This week I have been continuing work on some sample chapters for my new book, and I am surprisingly pleased by how well the story’s pieces have clicked into place. All of the parts fit together in harmonious ways I wasn’t entirely expecting. As most of you are aware, I’m planning to tell the story of the various moral panics that arose in 1947 surrounding communists, gays, and UFOs, and I want to do so by filtering it through the framework of pop culture and the ways that the arts shaped and channeled the direction these panics took.
I have found myself surprised by the sheer volume of important things that happened between May and October of 1947 that ended up shaping the course of the following decades. It wasn’t just the start of the communist and gay panics, or even just the start of the UFO flap. Virtually everything I touch on in my planned book grows out of the events of that long summer, and I simply would not have believed so many coincidences could occur had I not researched them myself. It’s interesting, for example, that the FBI was investigating the Fortean Society for communist and anarchist subversion (at the insistence of an ex-assistant attorney general of the U.S.!) the day before Kenneth Arnold saw his flying discs, since Ray Palmer drew on Fortean material to develop the myth of the flying saucers from Shaver Mystery spare parts, and earned an FBI investigation of his own.
One of the smallest coincidences also served as a poignant symbol. I discovered that the Warner Bros. producer who attempted to develop an early adaptation of Rebel without a Cause in the spring and summer of 1947 was simultaneously in charge of transforming the first bestselling American novel to deal frankly with homosexuality, The Fall of Valor, into a heterosexual story by trimming out all of the gay stuff. Given what became of the Rebel property in the next decade, and the subversive homoerotic content that Nicholas Ray and James Dean inserted under that title, the irony is rich, and, selfishly, it makes for an artistic bit of foreshadowing and counterpoint to the later chapters. I only learned of this by mistake, however, when I was researching an unrelated topic in 1947 back issues of the New York Times, and the Rebel without a Cause name caught my eye flipping through the pages.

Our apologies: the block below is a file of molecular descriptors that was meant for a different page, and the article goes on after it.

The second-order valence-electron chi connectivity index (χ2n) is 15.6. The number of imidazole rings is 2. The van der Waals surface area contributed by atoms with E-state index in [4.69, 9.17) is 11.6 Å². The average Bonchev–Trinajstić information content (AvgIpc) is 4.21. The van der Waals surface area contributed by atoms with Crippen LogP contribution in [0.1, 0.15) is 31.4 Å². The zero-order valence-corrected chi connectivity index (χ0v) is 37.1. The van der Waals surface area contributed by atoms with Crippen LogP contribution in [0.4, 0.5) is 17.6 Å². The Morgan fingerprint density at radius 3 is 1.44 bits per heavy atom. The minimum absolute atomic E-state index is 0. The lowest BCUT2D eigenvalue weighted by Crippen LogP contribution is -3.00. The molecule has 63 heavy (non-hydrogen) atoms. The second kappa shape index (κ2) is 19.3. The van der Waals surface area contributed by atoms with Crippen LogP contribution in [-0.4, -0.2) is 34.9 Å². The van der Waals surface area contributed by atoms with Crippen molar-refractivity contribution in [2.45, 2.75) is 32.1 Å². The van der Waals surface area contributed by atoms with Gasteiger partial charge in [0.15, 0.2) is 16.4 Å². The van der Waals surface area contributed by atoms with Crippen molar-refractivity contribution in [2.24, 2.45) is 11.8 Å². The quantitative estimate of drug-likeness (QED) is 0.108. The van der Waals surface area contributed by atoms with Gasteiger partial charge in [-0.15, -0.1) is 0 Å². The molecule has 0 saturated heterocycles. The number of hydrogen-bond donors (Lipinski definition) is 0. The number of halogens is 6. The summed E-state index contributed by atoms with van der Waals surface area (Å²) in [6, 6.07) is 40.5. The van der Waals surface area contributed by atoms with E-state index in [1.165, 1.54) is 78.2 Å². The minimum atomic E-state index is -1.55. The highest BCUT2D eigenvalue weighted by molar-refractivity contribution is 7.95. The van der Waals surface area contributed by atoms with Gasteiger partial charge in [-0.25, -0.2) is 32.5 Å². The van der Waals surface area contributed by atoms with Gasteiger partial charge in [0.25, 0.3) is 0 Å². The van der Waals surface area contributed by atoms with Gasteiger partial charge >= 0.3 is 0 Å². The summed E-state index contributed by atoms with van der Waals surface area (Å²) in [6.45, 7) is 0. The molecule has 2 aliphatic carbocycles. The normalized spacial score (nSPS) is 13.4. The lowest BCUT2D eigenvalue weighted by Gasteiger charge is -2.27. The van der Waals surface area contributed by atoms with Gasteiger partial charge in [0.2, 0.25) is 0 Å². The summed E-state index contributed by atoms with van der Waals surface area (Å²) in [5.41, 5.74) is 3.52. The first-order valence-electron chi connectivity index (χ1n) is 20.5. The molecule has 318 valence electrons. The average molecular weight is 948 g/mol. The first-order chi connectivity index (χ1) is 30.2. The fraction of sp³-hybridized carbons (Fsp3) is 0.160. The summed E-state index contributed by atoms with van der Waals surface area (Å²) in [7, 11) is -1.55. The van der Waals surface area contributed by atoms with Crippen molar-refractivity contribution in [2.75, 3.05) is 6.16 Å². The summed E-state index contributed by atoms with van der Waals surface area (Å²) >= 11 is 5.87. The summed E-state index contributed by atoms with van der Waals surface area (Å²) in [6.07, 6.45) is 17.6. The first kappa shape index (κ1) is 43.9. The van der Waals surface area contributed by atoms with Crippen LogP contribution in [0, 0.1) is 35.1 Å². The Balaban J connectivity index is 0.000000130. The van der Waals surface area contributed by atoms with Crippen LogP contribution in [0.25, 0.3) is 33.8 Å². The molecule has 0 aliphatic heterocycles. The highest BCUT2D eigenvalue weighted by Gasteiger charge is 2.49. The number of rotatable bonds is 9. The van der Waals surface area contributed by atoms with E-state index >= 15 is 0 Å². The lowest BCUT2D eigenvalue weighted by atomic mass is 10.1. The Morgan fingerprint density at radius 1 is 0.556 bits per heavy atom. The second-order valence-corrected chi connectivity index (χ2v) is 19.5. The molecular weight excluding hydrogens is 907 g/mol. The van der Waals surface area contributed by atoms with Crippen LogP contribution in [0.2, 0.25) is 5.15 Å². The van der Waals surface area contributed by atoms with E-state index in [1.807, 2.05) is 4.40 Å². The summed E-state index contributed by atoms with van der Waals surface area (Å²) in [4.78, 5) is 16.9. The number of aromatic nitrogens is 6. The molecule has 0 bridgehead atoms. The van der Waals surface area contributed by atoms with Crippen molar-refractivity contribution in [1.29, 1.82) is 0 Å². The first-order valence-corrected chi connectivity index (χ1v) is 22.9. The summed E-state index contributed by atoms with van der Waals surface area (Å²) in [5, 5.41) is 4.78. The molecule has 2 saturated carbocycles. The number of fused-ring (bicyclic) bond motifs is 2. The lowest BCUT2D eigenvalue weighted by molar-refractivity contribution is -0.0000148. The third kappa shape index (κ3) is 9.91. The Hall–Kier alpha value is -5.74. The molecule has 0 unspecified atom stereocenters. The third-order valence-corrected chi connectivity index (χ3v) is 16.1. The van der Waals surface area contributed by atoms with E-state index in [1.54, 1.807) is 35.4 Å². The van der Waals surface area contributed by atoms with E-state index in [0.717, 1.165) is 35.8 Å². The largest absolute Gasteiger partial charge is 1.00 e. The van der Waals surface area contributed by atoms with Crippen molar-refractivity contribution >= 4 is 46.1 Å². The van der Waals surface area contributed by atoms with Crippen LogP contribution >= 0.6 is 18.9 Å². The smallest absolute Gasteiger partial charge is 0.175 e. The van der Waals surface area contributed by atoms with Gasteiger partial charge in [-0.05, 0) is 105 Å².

I'm an author and editor who has published on a range of topics, including archaeology, science, and horror fiction. There's more about me in the About Jason tab.
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